One of the worse things about IBD is having unexpected flare ups.

You could be perfectly find and then out of nowhere, a deep burning pain starts to build. It’s uncomfortable, unpredictable and can last anywhere from minutes to hours. The best we can do is try to always prepare for it – having heat wraps, painkillers and medications, safe food or drink options, and natural remedies on standby. And as much as it sucks, try to remind yourself that what goes up must come down.

I’ve lived with Crohn’s Disease for almost a decade now and I still sometimes naively assumed that after a few weeks, tests, medications, I would return to my “normal” life. But when the weeks turned to months; that naivety fades quickly.

 

And while I’ve had several ups and downs with my disease, I’ve had practice to know what works best for me in terms of management – not just disease management, symptom management, medication management – but “life” management too. The way that I operate on a daily basis, whether in an active flare or not, almost always comes down to having a plan, or planning to plan.

Symptom Plans

In my time with Crohn’s, there have been many different types of plans I’ve needed at one time or another:

  • There was the highly symptomatic, must go to the hospital plan; involving clearing my schedule completely, and making sure my people knew where I was.
  • There was the high symptomatic, at home plan; involving work contingencies, moving and cancelling plans, managing the house, and my food/drink intake.
  • Then there was the minimally symptomatic, at home plan; which mostly involved living my regular life with some IBD adjustments.
  • And finally, there was the non-symptomatic plan; which meant being prepared at any time for one of the above plans to need to be activated, but always involved having a packed hospital bag ready, just in case.

 

You might be thinking this is overkill and going overboard with planning but it fitted my personality and it was a good way to help me control my own thoughts about my chronic illness in the early years. As things settled down, I would forget about my Crohn’s plans and live. That was until, I had surgery.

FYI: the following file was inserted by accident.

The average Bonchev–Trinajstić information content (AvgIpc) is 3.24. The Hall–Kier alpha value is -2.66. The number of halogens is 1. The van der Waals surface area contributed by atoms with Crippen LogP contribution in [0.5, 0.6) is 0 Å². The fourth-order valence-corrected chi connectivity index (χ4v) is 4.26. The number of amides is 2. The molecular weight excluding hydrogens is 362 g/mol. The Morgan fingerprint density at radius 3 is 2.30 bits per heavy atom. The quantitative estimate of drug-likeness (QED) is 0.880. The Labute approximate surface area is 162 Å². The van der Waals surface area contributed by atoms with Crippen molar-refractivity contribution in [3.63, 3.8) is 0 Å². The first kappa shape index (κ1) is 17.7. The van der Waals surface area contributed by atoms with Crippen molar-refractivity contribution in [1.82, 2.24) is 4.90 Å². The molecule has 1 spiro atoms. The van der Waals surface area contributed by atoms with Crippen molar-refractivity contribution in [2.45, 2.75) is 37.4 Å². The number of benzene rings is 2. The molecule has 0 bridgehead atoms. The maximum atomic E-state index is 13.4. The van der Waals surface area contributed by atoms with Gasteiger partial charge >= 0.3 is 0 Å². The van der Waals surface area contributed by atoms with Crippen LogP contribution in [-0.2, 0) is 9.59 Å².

What I’ve experienced more of these last couple of years, is high and low symptoms days; especially in the time periods following my major surgeries.

For each of us with a chronic illness, ‘high’ and ‘low’ symptom days look and feel very different.

These are those days when I am medically not experiencing any disease activity but my disease impacts on other aspects of my body and life – for instance; a high symptom days for me can be when my fatigue is high, or my hydration has been sub-part for that day. A low symptom day might just be disturbed sleep or a bag leak from my stoma.

For the most part, I will stay home on high symptom days. And on low symptom days I will head out and go about my life as normal. My partner sees my high symptom days first hand, as he lives with me, but that has only been a recent development in our relationship. However, some times I do have commitments that I want to attend and I will go, even if it’s a high symptom day.

Do I like people seeing me at my lowest, pain and disease wise? Not really but it keeps it real. Choosing to ‘hide’ away when I’m in pain, fatigued or dehydrated is not selfish or secretive; it’s just what I need to do to feel better.

Do I wish I didn’t have my invisible illness? Yes, sometimes I do. I’d love to have a long and steady run of good days when I don’t cancel anything, can do things without a planning session or without resting before hand.

Do I get frustrated? Yes. I do not have active disease, but I have subsequent issues following surgeries and disease progression. Those getting frustrating at times but I can cope with them. I remind myself that it won’t last forever and if it does, it becomes a new normal. Adapting and surviving is human nature, so my illness just likes to ramp that aspect up for me. It’s not personal, it’s just how it is, unfortunately.

 

Do you have any questions or queries? Or just want to share your own experiences? You can leave me a reply here or leave comments via my social media accounts – on Twitter, find my blog page on Facebook and over on Instagram

Further Reading:

InflammatoryBowelDisease.net – What’s it Like Experiencing an IBD Flare?      –     Planning: Life & Routine with IBD